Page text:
France is, finally, honouring its North-African war heroes in the wake of the release of the film Indigènes. The film is by French director Rachid Bouchareb and its main cast of five were collectively awarded the Best Actor prize at the film festival of Cannes. The title of the film means “natives” but the official English-language title is “Days of Glory”. From BBC News:

The film is about the campaign from Provence through to Alsace in 1944-45 as seen through the eyes of four soldiers, who leave their homelands in Algeria and Morocco to fight for France.

President Chirac has seen the movie, was moved by it and:

…has announced that the pensions of foreign soldiers who fought in the French army are to be brought into line with those of French ones.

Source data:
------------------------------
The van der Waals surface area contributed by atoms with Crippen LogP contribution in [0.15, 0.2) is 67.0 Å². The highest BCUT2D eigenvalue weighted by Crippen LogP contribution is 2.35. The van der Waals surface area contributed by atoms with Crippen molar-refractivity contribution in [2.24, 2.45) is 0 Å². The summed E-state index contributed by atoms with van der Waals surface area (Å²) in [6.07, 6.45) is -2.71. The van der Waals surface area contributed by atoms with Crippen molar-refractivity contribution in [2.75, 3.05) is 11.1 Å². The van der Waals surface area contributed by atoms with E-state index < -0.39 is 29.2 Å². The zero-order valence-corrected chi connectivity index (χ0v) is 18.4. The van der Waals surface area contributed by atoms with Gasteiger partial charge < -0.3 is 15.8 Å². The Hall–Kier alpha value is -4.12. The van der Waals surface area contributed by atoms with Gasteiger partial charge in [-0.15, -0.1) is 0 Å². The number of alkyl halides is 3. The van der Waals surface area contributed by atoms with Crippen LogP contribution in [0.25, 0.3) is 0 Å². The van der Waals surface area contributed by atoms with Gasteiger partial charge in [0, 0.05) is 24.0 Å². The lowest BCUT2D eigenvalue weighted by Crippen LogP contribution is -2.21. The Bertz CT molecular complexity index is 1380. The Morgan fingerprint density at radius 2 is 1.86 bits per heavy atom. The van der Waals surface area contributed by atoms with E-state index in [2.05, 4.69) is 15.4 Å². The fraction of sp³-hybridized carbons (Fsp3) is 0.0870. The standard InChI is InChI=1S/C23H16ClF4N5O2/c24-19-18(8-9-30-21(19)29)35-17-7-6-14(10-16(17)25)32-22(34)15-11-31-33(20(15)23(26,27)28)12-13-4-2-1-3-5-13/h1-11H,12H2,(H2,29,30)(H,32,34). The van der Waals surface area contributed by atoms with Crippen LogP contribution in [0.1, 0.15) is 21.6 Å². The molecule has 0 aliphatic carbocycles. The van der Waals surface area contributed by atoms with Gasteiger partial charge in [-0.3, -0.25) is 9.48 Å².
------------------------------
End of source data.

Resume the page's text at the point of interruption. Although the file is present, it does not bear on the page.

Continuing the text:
Another interesting quote from the same article:

Many in the audience were themselves of North African origin, and had no idea of this part of French history. “I never saw an Arab or an African soldier in my history books”, says 23-year-old Salima, a student from the Paris suburb of Seine-St-Denis. Her parents come from Morocco and her grandfather fought in the war. (…) “When you go to Africa, people tell us we’re not African. In Europe they tell us we’re not European. We are, and we’re staying. “We’re a bridge that Europe and Africa needs, especially in these times”.